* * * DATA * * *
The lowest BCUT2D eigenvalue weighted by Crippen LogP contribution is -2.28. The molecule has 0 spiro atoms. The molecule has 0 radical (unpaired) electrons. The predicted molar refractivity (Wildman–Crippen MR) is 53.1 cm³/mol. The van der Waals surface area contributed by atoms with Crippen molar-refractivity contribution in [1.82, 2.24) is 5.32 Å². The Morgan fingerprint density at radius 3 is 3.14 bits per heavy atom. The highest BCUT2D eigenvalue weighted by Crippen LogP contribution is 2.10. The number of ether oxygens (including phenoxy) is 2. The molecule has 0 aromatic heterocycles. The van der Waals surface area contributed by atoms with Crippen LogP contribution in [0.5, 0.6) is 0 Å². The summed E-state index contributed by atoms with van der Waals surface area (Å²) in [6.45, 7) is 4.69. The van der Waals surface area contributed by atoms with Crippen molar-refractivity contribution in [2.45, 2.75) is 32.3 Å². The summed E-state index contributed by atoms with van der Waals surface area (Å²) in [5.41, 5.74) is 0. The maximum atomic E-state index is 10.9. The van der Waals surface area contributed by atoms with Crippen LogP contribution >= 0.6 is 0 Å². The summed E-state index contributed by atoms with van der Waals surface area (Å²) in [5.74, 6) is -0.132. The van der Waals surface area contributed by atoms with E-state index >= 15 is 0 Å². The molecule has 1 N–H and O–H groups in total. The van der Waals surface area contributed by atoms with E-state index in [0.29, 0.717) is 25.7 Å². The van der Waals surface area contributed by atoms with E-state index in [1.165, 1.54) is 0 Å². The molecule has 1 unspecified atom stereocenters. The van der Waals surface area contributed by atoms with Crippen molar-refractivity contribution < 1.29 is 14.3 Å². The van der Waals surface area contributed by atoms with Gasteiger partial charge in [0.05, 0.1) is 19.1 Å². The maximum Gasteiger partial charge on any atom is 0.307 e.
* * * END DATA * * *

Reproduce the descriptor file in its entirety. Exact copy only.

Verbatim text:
The lowest BCUT2D eigenvalue weighted by Crippen LogP contribution is -2.28. The molecule has 0 spiro atoms. The molecule has 0 radical (unpaired) electrons. The predicted molar refractivity (Wildman–Crippen MR) is 53.1 cm³/mol. The van der Waals surface area contributed by atoms with Crippen molar-refractivity contribution in [1.82, 2.24) is 5.32 Å². The Morgan fingerprint density at radius 3 is 3.14 bits per heavy atom. The highest BCUT2D eigenvalue weighted by Crippen LogP contribution is 2.10. The number of ether oxygens (including phenoxy) is 2. The molecule has 0 aromatic heterocycles. The van der Waals surface area contributed by atoms with Crippen LogP contribution in [0.5, 0.6) is 0 Å². The summed E-state index contributed by atoms with van der Waals surface area (Å²) in [6.45, 7) is 4.69. The van der Waals surface area contributed by atoms with Crippen molar-refractivity contribution in [2.45, 2.75) is 32.3 Å². The summed E-state index contributed by atoms with van der Waals surface area (Å²) in [5.41, 5.74) is 0. The maximum atomic E-state index is 10.9. The van der Waals surface area contributed by atoms with Crippen LogP contribution >= 0.6 is 0 Å². The summed E-state index contributed by atoms with van der Waals surface area (Å²) in [5.74, 6) is -0.132. The van der Waals surface area contributed by atoms with E-state index >= 15 is 0 Å². The molecule has 1 N–H and O–H groups in total. The van der Waals surface area contributed by atoms with E-state index in [0.29, 0.717) is 25.7 Å². The van der Waals surface area contributed by atoms with E-state index in [1.165, 1.54) is 0 Å². The molecule has 1 unspecified atom stereocenters. The van der Waals surface area contributed by atoms with Crippen molar-refractivity contribution < 1.29 is 14.3 Å². The van der Waals surface area contributed by atoms with Gasteiger partial charge in [0.05, 0.1) is 19.1 Å². The maximum Gasteiger partial charge on any atom is 0.307 e.